Costa Mesa city planners voted this week to recommend stricter standards for long-term occupancies at nearly all city motels, a move that affordable housing advocates warned will harm those who rely on the properties as a last stop before homelessness.

The Planning Commission voted 4 to 0 on Monday, with Commissioner Robert Dickson absent, in favor of the ordinance that would force Costa Mesa's motels to seek a new permit if they want to continue having long-term tenants.

To receive the permit, a motel must meet certain requirements, including having 75 rooms or more, fireproof safety-deposit boxes, daily maid service, kitchenettes and onsite laundry facilities for customers. City code enforcement and county health inspectors would be responsible for overseeing the standards.

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The ordinance also stipulates that rooms for long-term tenants be at least 375 square feet. Critics say most motels don't have such relatively spacious units and would have to undertake major remodeling to create them.

Current city code allows, without a special permit, all but one motel to use up to 25% of its rooms for long-term use, defined as 28 consecutive days or 28 days within a 60-day period. The Costa Mesa Motor Inn on Harbor Boulevard is the exception; it is permitted up to 40%.

The commission's recommendation would slightly change the definition of "long term" to 30 consecutive days or 30 days within a 60-day period.

City officials say they crafted Costa Mesa's standards based on those in Buena Park, which has been effective in enforcing them.

Existing long-term motel tenants would be grandfathered in under the old requirements to avoid losing their housing, city officials said.

Commissioner Colin McCarthy said the changes are not about the city excluding the poor or turning its back on affordable housing. Rather, he said, it's about setting livable standards at motels, some of which have deplorable conditions and have been targeted by city code enforcement for various health and safety violations.

"If you want to be a business owner in this city, and you want to profit off of these people, you need to meet certain minimum standards," McCarthy said. "I don't think that the standards that have been enunciated by our staff are that onerous."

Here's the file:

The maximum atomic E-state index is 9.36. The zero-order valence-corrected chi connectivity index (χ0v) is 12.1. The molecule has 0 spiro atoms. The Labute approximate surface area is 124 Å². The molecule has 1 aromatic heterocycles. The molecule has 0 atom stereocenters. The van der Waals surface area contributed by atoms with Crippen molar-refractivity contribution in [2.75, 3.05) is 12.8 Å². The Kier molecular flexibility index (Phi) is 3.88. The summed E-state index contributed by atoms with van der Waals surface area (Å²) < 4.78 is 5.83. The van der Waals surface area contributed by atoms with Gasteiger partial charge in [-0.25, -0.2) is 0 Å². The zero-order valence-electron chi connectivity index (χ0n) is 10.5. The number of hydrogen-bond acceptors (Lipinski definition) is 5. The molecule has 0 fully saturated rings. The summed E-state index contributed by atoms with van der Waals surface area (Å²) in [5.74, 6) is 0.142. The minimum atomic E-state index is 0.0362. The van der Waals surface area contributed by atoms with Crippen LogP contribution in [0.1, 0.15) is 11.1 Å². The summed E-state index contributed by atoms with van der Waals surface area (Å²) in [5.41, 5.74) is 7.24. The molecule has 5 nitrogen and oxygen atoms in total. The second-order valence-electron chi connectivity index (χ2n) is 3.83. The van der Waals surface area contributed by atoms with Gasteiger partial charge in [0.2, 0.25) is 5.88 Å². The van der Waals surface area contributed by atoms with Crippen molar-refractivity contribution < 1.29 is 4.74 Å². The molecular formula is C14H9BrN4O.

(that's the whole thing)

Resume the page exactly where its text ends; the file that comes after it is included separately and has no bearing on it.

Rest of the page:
Added Commissioner Jeff Mathews: "How do you eliminate slums? You set standards and you make changes. If you don't, you keep the slums."

Kathy Esfahani, a member of the Costa Mesa Affordable Housing Coalition, said that while motel rooms are not ideal family housing, they fill a need in a city that lacks sufficient affordable-housing options.

"It is irresponsible for the city to remove that housing source for people who need it," she said.

The city's changes will result in more homeless people, Esfahani contended.

"They will end up in the parks," she said. "They will end up in the streets."

Commissioner Tim Sesler said motel rooms, some charging $1,500 to $1,900 a month for only a few hundred square feet, do not meet most people's definitions of affordable housing.

Mike Lin, owner of the Sandpiper Motel on Newport Boulevard — which recently saw its permit changed to further limit long-term tenants — said it's not a motel owner's decision whether a guest stays for long periods or not.

Chairman Jim Fitzpatrick was critical of the "28-day shuffle" by some motel operators, whereby they force motel guests out after 28 days to avoid them gaining tenants' rights, then allow them back in after a few days. He added that Costa Mesa should not have the burden of providing much of Orange County's services and resources for the poor.

Rather, Fitzpatrick said, the city should be taking care of its own residents and their families, not those from other cities.

The long-term stay ordinance next faces a City Council vote, though a hearing date has not yet been scheduled.